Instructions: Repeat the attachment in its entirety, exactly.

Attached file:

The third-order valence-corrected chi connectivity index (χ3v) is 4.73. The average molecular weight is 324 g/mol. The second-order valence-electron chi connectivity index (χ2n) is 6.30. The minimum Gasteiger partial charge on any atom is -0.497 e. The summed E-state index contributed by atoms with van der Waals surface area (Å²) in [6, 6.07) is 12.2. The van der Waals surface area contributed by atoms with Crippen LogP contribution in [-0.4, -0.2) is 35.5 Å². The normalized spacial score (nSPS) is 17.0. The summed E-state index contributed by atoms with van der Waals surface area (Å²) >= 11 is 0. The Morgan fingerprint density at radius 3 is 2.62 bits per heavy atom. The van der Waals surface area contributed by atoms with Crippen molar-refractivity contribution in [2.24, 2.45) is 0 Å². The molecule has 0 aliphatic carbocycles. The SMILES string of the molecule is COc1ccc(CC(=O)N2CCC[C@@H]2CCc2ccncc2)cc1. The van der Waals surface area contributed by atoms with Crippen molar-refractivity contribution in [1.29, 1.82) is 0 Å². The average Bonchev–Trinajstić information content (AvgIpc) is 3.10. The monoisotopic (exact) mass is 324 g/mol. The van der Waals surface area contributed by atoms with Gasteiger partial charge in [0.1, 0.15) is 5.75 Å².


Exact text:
The third-order valence-corrected chi connectivity index (χ3v) is 4.73. The average molecular weight is 324 g/mol. The second-order valence-electron chi connectivity index (χ2n) is 6.30. The minimum Gasteiger partial charge on any atom is -0.497 e. The summed E-state index contributed by atoms with van der Waals surface area (Å²) in [6, 6.07) is 12.2. The van der Waals surface area contributed by atoms with Crippen LogP contribution in [-0.4, -0.2) is 35.5 Å². The normalized spacial score (nSPS) is 17.0. The summed E-state index contributed by atoms with van der Waals surface area (Å²) >= 11 is 0. The Morgan fingerprint density at radius 3 is 2.62 bits per heavy atom. The van der Waals surface area contributed by atoms with Crippen molar-refractivity contribution in [2.24, 2.45) is 0 Å². The molecule has 0 aliphatic carbocycles. The SMILES string of the molecule is COc1ccc(CC(=O)N2CCC[C@@H]2CCc2ccncc2)cc1. The van der Waals surface area contributed by atoms with Crippen molar-refractivity contribution in [1.29, 1.82) is 0 Å². The average Bonchev–Trinajstić information content (AvgIpc) is 3.10. The monoisotopic (exact) mass is 324 g/mol. The van der Waals surface area contributed by atoms with Gasteiger partial charge in [0.1, 0.15) is 5.75 Å².